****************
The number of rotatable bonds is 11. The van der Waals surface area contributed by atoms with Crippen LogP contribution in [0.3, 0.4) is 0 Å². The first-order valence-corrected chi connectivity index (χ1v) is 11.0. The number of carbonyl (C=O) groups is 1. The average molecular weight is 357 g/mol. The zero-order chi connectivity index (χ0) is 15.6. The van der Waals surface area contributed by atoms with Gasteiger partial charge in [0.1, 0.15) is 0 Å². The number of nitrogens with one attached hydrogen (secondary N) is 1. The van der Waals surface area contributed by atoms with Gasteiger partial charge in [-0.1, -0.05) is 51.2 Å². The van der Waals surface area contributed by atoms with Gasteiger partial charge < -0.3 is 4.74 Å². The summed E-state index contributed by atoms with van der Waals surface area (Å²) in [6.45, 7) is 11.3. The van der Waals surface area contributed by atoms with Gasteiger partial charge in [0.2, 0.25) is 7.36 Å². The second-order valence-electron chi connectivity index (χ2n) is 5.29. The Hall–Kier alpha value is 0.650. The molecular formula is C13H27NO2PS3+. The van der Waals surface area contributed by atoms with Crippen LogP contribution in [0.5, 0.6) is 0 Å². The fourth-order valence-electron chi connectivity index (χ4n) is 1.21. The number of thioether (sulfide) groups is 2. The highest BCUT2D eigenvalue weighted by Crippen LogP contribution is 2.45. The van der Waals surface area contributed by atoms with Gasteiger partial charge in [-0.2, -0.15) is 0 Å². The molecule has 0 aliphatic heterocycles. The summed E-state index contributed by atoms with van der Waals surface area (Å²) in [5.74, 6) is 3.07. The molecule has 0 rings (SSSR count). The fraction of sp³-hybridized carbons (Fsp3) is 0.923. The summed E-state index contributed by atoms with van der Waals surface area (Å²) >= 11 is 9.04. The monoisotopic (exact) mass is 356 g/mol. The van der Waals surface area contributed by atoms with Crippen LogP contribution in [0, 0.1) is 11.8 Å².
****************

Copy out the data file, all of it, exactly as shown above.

The number of rotatable bonds is 11. The van der Waals surface area contributed by atoms with Crippen LogP contribution in [0.3, 0.4) is 0 Å². The first-order valence-corrected chi connectivity index (χ1v) is 11.0. The number of carbonyl (C=O) groups is 1. The average molecular weight is 357 g/mol. The zero-order chi connectivity index (χ0) is 15.6. The van der Waals surface area contributed by atoms with Gasteiger partial charge in [0.1, 0.15) is 0 Å². The number of nitrogens with one attached hydrogen (secondary N) is 1. The van der Waals surface area contributed by atoms with Gasteiger partial charge in [-0.1, -0.05) is 51.2 Å². The van der Waals surface area contributed by atoms with Gasteiger partial charge < -0.3 is 4.74 Å². The summed E-state index contributed by atoms with van der Waals surface area (Å²) in [6.45, 7) is 11.3. The van der Waals surface area contributed by atoms with Gasteiger partial charge in [0.2, 0.25) is 7.36 Å². The second-order valence-electron chi connectivity index (χ2n) is 5.29. The Hall–Kier alpha value is 0.650. The molecular formula is C13H27NO2PS3+. The van der Waals surface area contributed by atoms with Crippen LogP contribution in [0.5, 0.6) is 0 Å². The fourth-order valence-electron chi connectivity index (χ4n) is 1.21. The number of thioether (sulfide) groups is 2. The highest BCUT2D eigenvalue weighted by Crippen LogP contribution is 2.45. The van der Waals surface area contributed by atoms with Gasteiger partial charge in [-0.2, -0.15) is 0 Å². The molecule has 0 aliphatic heterocycles. The summed E-state index contributed by atoms with van der Waals surface area (Å²) in [5.74, 6) is 3.07. The molecule has 0 rings (SSSR count). The fraction of sp³-hybridized carbons (Fsp3) is 0.923. The summed E-state index contributed by atoms with van der Waals surface area (Å²) >= 11 is 9.04. The monoisotopic (exact) mass is 356 g/mol. The van der Waals surface area contributed by atoms with Crippen LogP contribution in [0, 0.1) is 11.8 Å².